• Combined chlorine (CC) is made of chloramines—compounds formed when chlorine meets ammonia. Ammonia is produced in the body and expelled along with byproducts such as sweat and urine, so it is easily found in swimming pools. Combined chlorine levels should be less than 0.2 ppm.
  • Total chlorine (TC) is the sum of free chlorine and combined chlorine.

What Happens When Combined Chlorine (CC) Increases?

Have you ever passed by a swimming pool and got a strong whiff of chlorine? This is a tell-tale sign that combined chlorine (CC) levels are elevated.

When the levels of your swimming pool CC levels go beyond 0.5 ppm, chlorine in the water struggles to kill off bacteria. The water is not properly sanitized and poses a risk to swimmers’ health.

That’s when you need to shock your pool. Shocking liberates free chlorine to do its job and kill harmful agents in the water.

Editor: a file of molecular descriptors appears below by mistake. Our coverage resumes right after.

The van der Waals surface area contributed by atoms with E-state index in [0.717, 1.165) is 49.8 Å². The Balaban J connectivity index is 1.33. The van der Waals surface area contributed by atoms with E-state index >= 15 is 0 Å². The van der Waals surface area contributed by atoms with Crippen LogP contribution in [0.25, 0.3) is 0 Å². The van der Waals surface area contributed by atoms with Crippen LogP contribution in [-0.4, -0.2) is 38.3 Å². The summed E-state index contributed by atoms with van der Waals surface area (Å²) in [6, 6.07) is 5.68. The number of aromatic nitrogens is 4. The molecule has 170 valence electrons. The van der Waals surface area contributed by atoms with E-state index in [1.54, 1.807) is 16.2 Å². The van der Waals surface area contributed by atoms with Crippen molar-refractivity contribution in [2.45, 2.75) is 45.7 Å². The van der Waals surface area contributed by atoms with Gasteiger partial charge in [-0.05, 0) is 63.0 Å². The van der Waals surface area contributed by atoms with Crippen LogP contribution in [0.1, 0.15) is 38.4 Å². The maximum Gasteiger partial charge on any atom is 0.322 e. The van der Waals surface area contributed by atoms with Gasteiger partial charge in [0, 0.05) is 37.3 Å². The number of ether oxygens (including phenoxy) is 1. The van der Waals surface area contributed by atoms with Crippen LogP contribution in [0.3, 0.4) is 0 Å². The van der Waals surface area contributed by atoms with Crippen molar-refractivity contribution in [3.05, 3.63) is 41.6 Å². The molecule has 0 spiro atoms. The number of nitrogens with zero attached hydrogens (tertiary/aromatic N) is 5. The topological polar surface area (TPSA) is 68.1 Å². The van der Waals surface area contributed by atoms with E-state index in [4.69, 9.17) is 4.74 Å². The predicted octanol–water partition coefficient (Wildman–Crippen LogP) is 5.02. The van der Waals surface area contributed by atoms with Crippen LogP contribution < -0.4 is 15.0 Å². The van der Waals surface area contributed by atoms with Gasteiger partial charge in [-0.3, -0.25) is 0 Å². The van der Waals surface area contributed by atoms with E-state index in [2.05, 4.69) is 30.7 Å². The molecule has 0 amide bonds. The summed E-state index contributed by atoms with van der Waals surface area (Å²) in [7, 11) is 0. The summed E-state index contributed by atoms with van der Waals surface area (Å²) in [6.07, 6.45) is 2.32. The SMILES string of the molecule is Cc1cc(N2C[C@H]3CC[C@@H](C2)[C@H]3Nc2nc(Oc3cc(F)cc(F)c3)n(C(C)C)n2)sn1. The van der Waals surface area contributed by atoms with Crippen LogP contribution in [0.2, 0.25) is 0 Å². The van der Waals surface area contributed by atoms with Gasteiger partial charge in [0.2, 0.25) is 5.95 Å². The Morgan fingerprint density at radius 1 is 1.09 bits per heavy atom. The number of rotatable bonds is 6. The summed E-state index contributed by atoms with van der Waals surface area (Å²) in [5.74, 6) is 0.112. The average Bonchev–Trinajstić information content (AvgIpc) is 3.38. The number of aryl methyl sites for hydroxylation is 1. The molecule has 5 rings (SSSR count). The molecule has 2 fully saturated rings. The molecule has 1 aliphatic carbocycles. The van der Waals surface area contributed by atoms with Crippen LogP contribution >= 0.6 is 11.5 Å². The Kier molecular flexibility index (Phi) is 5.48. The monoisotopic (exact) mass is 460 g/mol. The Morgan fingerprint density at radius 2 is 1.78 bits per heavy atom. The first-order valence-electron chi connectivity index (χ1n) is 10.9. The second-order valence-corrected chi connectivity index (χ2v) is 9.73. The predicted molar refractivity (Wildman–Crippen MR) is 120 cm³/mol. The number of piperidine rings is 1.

How Often Do I Need to Shock My Pool?

You can either shock your pool preemptively or when chlorine levels get out of sync.

Shock Once per Week during Swimming Season

To maintain your pool in the summer, we recommend you shock your pool once per week. Summer is peak swimming pool season, so many people enter the pool and the chlorine in the water becomes less effective.

We also suggest you shock your pool when you open for the season and before closing it, to ensure optimal water health.

Shock after Rain

Pool shock is advised after a heavy rainstorm. Too much water in the pool decreases the efficiency of chlorine because it’s more diluted.

Shock to Combat Algae Growth

If you see signs of algae growth in your swimming pool, you must shock it with chlorine chemicals right away to kill the algae bloom and stop it from taking over your pool.